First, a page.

“Inside Out” and Post-disaster Rehabilitation?

Education is very important to the development of children. For those living in poor and developing countries, education is a critical and an effective way to lift them out of the poverty trap. In most of CEDAR’s project countries in Asia and Africa, there are projects to improve the quality of education and its accessibility.

In Hong Kong, CEDAR has a different role to play in regard to education. Instead of working to improve children’s basic education, we strive to educate both children and adults on global poverty issues. Through talks, experiential workshops and field trips, we hope to help participants understand more about poverty and other related issues, and to explore how they could respond and contribute.

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Global Discipleship Programme


“What’s the most important thing in our lives? Are we willing to risk our lives for Jesus in all circumstances?” “Is there any value or belief so deeply-rooted in our culture that we just accept without question?” These are some of the questions raised by the participants of Global Discipleship Programme (GDP), who went on a 3-week mission/exposure trip to Ethiopia last summer. In this interview, Rev. Pak Loh, CEDAR Fund’s mission pastor, also the mastermind behind GDP, will share more about this programme that shakes up the lives of these participants, prompts them to face the world and themselves, and takes them on a transformational journey.

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Transform and be Transformed: Together with the Migrant Community in Yunnan


In Baoshan city of Yunnan province, about 70 families of the Lisu ethnic minority live on Gangding Mountain, which is about 128 kilometres from the city. All of them, approximately 440 people in total including children, are Christians. Their living is never easy because they have no proper household registration (hukuo) and they do not speak Chinese.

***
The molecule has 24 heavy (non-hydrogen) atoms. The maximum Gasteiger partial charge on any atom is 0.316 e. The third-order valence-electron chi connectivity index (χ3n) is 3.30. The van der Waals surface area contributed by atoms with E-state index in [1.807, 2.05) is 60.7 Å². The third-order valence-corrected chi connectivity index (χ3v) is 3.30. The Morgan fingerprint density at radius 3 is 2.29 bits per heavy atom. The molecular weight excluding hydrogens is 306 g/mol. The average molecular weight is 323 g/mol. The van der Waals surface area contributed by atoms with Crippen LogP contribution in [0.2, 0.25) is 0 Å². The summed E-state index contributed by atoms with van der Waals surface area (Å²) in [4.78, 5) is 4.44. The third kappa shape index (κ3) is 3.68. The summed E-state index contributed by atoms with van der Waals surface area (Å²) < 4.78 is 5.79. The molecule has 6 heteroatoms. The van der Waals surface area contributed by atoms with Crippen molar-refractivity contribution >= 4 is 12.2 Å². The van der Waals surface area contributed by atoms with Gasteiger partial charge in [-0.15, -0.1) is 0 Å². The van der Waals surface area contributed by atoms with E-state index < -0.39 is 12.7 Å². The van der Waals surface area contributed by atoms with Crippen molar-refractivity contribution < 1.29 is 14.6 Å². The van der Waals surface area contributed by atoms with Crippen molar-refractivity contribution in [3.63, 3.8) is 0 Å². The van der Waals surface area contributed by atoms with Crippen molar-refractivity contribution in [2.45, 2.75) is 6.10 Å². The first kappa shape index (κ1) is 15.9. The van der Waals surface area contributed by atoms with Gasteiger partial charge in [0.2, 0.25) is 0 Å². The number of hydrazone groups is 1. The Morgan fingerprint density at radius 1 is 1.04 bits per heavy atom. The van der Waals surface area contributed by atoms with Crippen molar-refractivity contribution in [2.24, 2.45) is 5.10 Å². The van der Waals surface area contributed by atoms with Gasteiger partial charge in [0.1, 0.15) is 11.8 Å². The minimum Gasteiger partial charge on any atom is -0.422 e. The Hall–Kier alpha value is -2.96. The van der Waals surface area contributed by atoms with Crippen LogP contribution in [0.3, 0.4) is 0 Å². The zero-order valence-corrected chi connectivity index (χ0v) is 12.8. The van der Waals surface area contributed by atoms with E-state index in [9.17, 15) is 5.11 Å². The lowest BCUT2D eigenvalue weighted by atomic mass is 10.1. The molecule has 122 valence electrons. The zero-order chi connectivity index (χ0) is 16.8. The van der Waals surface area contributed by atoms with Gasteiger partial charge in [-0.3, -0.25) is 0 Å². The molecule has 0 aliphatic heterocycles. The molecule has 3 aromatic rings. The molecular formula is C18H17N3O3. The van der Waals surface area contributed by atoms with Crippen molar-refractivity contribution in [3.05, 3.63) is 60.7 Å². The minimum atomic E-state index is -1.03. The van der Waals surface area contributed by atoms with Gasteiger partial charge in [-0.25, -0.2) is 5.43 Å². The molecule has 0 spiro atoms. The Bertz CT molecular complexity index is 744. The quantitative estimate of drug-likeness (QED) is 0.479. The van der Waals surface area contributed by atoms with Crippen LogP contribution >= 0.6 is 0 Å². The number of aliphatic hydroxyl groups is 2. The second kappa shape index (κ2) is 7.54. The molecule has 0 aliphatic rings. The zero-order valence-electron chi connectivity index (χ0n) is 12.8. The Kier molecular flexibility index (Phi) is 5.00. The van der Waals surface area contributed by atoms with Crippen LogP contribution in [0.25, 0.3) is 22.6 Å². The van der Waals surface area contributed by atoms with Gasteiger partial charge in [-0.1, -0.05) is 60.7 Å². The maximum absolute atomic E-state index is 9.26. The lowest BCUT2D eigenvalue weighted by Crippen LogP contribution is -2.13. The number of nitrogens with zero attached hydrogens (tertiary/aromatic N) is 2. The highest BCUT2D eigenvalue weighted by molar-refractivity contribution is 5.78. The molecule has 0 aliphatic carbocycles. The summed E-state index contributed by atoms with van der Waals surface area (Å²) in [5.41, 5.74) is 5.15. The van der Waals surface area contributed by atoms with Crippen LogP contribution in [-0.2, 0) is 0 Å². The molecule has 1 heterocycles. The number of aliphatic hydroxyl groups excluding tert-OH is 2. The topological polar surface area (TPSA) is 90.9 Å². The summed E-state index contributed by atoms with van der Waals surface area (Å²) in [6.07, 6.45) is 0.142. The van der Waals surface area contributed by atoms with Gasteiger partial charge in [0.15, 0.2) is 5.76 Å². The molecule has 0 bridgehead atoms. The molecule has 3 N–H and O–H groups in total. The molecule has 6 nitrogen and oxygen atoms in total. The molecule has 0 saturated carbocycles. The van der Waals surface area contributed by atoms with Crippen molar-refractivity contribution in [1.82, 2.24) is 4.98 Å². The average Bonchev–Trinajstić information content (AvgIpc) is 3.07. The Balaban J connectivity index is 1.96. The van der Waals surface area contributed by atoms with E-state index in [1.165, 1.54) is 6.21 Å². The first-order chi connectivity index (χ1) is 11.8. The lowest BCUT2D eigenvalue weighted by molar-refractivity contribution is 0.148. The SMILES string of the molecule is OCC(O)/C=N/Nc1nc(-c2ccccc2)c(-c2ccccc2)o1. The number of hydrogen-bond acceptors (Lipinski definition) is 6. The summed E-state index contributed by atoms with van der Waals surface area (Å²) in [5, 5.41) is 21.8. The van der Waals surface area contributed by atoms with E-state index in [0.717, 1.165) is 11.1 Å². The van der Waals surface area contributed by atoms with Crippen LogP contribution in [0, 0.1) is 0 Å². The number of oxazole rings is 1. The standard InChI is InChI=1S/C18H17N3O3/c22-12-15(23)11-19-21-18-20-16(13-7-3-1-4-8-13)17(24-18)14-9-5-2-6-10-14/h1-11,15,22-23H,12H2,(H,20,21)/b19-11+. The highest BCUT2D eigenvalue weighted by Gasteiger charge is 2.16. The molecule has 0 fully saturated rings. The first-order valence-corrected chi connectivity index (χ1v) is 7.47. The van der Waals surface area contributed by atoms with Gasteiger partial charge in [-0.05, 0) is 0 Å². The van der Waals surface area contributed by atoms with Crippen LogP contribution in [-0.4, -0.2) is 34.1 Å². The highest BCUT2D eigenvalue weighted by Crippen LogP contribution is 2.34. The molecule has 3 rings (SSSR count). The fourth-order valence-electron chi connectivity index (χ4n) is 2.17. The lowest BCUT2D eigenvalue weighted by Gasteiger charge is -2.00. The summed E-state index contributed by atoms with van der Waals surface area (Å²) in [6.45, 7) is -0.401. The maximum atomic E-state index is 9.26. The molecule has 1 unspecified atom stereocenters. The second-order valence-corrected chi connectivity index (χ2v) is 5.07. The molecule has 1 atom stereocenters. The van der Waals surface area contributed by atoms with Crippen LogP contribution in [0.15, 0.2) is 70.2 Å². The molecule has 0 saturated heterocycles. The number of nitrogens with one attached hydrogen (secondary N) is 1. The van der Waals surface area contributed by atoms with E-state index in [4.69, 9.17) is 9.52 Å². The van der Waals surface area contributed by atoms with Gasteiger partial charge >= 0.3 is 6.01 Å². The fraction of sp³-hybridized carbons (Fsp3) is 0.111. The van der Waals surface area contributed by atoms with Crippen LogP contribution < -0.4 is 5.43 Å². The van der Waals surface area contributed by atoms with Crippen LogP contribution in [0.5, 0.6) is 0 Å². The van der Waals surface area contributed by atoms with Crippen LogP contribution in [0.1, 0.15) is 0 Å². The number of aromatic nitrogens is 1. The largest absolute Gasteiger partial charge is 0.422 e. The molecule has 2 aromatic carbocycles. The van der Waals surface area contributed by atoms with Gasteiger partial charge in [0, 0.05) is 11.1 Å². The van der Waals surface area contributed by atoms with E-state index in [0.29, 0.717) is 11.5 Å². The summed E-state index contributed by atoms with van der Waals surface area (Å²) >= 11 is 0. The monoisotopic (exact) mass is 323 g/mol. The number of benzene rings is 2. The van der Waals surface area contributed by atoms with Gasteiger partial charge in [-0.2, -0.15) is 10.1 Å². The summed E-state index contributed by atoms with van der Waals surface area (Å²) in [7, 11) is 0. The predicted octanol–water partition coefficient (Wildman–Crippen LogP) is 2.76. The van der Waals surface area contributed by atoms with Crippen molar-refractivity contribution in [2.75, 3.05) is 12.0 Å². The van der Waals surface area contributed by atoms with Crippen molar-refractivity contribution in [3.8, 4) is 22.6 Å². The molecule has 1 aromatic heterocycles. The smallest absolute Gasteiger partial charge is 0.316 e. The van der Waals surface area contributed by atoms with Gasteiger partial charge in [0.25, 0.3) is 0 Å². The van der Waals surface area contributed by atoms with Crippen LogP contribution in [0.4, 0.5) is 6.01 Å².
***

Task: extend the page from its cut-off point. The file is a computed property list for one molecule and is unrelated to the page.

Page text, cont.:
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A Family with Big Smiles | Serena Suen


Written by Serena Suen, Programme Officer

Yidenekachew, a boy’s name that means “Let them admire”, had me admiring on his shiny smile which seemed to light up the tiny room that house himself, his grandmother, his two younger brothers and his cousin. Yidenekachew’s mother lives in the rural area. Life is very hard that she could not take care of her three sons but forced to send them off to their grandmother living in the city, hoping that her children would be better taken care there.

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Change Agents—the Extraordinary Royal Priesthood | Phyllis Kwan

[ ‘SHARE’ Jul-Aug 2015 ] TAKING ACTION

Written by Phyllis Kwan

In Hong Kong, “volunteer” is a term commonly given to all persons who offer service for free, irrespective of the nature of the voluntary service. The term puts an emphasis on the single element that the service provider does not receive any remuneration. However when I first met Hawassa in Ethiopia, I received a deeper meaning of the term “volunteer”. Hawassa is part of a woman group who act as “change agents”, educating the villagers from door to door and advocating for the abolition of the still common practice of the harmful tradition of female genital mutilation (FGM). They are no ordinary volunteers.

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Easing the Twin Afflictions of Poverty and Disease

Poverty and disease are closely intertwined. Unlike developed countries that are well-resourced, those living in poorer countries have a much higher risk of infection since they lack public health facilities and have very limited resources for disease education and prevention. Also, poor patients simply cannot afford expensive treatment and medication; some just have to watch their lives ticking away. Disease could take lives, but unaffordable medication could also be an invisible accomplice to the poor.

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